Piping the canal will take several months of work, and the irrigation district can’t be working on it during irrigation season, which runs from April to November.
The Central Oregon Irrigation District has already piped several portions of its canals in Bend, including a section of the Pilot Butte Canal in Juniper Ridge in 2010. Piping reduces the amount of water the irrigation district needs to draw from the Deschutes River, Horrell said.
“Our system’s 100 years old and it’s in desperate need of repair,” Horrell said.
Because of Central Oregon’s volcanic geology, the bottoms of canals in the area consist of sand and porous lava rocks. It’s easy for water diverted from the river to end up seeping through the rocks instead of making it to farms that rely on the canals to irrigate, so the irrigation district ends up diverting more water to make up for that loss.
To lose less water, the irrigation district could choose to line the canal, which would cost less upfront and keep the aesthetics of a waterway. But linings require expensive maintenance and they can make canals too slippery for people or animals to climb out of if they fall in.
Piping, meanwhile, can cost more upfront but be less expensive in the long term. It also provides options for pressurized hydropower.
When the 3,000-foot section of canal west of Brookswood Boulevard is piped, the irrigation district predicts it would restore 5 cubic feet per second of water to the Deschutes River. That’s the equivalent of leaving 32,025 full bathtubs in the river each day.
Once the canal section is piped, the irrigation district intends to cover the pipe and plant native vegetation on top of it. It would maintain a paved access road on the north side and a meandering dirt trail on the southern side.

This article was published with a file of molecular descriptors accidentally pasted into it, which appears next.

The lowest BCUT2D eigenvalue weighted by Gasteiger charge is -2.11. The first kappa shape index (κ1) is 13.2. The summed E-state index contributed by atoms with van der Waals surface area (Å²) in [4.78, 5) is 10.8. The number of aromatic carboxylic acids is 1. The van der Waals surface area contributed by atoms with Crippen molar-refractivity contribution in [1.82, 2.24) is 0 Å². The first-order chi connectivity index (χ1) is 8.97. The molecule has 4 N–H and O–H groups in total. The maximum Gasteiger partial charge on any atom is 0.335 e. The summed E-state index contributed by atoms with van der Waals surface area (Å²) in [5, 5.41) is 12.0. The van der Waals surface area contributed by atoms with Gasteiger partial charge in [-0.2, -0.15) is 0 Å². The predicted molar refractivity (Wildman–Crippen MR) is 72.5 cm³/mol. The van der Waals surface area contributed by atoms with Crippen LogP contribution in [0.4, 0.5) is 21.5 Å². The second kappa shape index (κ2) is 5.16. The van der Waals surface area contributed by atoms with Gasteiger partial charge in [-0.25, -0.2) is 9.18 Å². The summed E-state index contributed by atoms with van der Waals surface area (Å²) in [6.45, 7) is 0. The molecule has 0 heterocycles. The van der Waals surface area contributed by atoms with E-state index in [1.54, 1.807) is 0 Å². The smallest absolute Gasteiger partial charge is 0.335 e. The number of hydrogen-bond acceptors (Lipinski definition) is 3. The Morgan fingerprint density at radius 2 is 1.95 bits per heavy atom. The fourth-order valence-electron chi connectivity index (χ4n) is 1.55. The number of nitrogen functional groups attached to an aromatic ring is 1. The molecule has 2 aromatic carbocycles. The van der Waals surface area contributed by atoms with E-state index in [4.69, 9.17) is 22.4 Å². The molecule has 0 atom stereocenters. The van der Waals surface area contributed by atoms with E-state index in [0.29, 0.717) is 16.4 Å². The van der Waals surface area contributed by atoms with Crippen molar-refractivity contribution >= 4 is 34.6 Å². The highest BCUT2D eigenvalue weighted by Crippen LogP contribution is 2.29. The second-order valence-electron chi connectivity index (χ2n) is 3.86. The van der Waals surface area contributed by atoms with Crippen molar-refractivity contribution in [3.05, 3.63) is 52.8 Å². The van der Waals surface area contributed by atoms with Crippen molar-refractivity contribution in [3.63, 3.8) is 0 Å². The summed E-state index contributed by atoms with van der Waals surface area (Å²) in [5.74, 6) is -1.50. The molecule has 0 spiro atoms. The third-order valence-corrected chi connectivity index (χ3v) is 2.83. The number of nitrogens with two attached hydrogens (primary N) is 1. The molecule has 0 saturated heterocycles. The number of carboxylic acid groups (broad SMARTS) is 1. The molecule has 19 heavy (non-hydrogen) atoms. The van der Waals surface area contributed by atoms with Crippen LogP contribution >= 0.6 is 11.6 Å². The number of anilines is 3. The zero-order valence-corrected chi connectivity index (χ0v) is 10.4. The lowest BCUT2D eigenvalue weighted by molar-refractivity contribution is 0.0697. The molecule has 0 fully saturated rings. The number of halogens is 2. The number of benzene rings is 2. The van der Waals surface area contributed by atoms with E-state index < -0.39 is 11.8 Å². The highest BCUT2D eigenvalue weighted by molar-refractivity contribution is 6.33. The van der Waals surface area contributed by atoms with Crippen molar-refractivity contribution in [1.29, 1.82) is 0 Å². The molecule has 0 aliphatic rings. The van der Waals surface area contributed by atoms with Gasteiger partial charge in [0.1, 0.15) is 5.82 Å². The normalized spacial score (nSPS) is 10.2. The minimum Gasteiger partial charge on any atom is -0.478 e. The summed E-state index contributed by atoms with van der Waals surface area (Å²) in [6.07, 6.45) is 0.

“It was an opportunity to take something that people perceive as theirs, which is trails along the canals, and enhance it,” Horrell said.
Study designed to help even shortfalls, surpluses in Deschutes Basin
October 16, 2017
Thanks to aging infrastructure, complicated legal snags and other factors, some of the irrigation districts operating within the Deschutes Basin are falling short of water. However, a grant from the U.S. Bureau of Reclamation should provide a partial solution.
In September, Central Oregon Irrigation District received a $400,000 grant from the bureau, designed to help irrigation districts set up a comprehensive approach to sharing and loaning water. The Central Oregon Irrigation District project was one of nine chosen in September by the Bureau of Reclamation, which provided a total of $2.1 million.
Kate Fitzpatrick, program director for the Deschutes River Conservancy, said the $400,000 grant, which will be matched by the district, would go toward a study that will provide ways to share water between districts legally and effectively, improving on a system that leaves some districts in the basin with a water surplus, and some with significant shortfalls.
“All of the districts are highly motivated to solve this,” Fitzpatrick said.
The eight irrigation districts operating in the Deschutes Basin provide water to approximately 150,000 acres of farms, ranches, cities and school districts in Central Oregon, but their water rights are not created equal. Fitzpatrick said COID, headquartered in Redmond, has senior water rights on the Deschutes system and has plenty of water. But more junior right-holders, including North Unit Irrigation District in Madras, are feeling the strain from farmers, municipalities and other water users.